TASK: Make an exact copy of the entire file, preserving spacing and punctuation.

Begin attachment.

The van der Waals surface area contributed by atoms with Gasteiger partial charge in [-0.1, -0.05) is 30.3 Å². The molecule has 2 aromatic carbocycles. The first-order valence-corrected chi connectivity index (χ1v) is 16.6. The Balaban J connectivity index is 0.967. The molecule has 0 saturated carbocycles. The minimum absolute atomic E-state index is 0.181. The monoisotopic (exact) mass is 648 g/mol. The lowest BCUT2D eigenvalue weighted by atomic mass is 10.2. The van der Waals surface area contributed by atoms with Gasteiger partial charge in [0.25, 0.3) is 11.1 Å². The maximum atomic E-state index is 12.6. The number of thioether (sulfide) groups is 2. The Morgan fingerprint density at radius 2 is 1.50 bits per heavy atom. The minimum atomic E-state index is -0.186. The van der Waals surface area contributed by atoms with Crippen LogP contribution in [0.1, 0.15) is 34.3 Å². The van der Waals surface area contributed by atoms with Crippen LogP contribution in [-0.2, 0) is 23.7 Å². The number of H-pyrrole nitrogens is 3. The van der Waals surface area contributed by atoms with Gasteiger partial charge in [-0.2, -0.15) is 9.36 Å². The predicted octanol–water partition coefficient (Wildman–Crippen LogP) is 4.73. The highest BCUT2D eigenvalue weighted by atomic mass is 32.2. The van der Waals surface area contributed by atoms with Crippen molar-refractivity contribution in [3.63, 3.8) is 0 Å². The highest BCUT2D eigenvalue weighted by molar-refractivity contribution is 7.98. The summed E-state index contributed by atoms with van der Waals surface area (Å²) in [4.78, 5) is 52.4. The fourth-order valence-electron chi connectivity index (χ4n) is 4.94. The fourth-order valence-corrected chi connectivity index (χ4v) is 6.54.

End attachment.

The van der Waals surface area contributed by atoms with Gasteiger partial charge in [-0.1, -0.05) is 30.3 Å². The molecule has 2 aromatic carbocycles. The first-order valence-corrected chi connectivity index (χ1v) is 16.6. The Balaban J connectivity index is 0.967. The molecule has 0 saturated carbocycles. The minimum absolute atomic E-state index is 0.181. The monoisotopic (exact) mass is 648 g/mol. The lowest BCUT2D eigenvalue weighted by atomic mass is 10.2. The van der Waals surface area contributed by atoms with Gasteiger partial charge in [0.25, 0.3) is 11.1 Å². The maximum atomic E-state index is 12.6. The number of thioether (sulfide) groups is 2. The Morgan fingerprint density at radius 2 is 1.50 bits per heavy atom. The minimum atomic E-state index is -0.186. The van der Waals surface area contributed by atoms with Crippen LogP contribution in [0.1, 0.15) is 34.3 Å². The van der Waals surface area contributed by atoms with Crippen LogP contribution in [-0.2, 0) is 23.7 Å². The number of H-pyrrole nitrogens is 3. The van der Waals surface area contributed by atoms with Gasteiger partial charge in [-0.2, -0.15) is 9.36 Å². The predicted octanol–water partition coefficient (Wildman–Crippen LogP) is 4.73. The highest BCUT2D eigenvalue weighted by atomic mass is 32.2. The van der Waals surface area contributed by atoms with Crippen molar-refractivity contribution in [3.63, 3.8) is 0 Å². The highest BCUT2D eigenvalue weighted by molar-refractivity contribution is 7.98. The summed E-state index contributed by atoms with van der Waals surface area (Å²) in [4.78, 5) is 52.4. The fourth-order valence-electron chi connectivity index (χ4n) is 4.94. The fourth-order valence-corrected chi connectivity index (χ4v) is 6.54.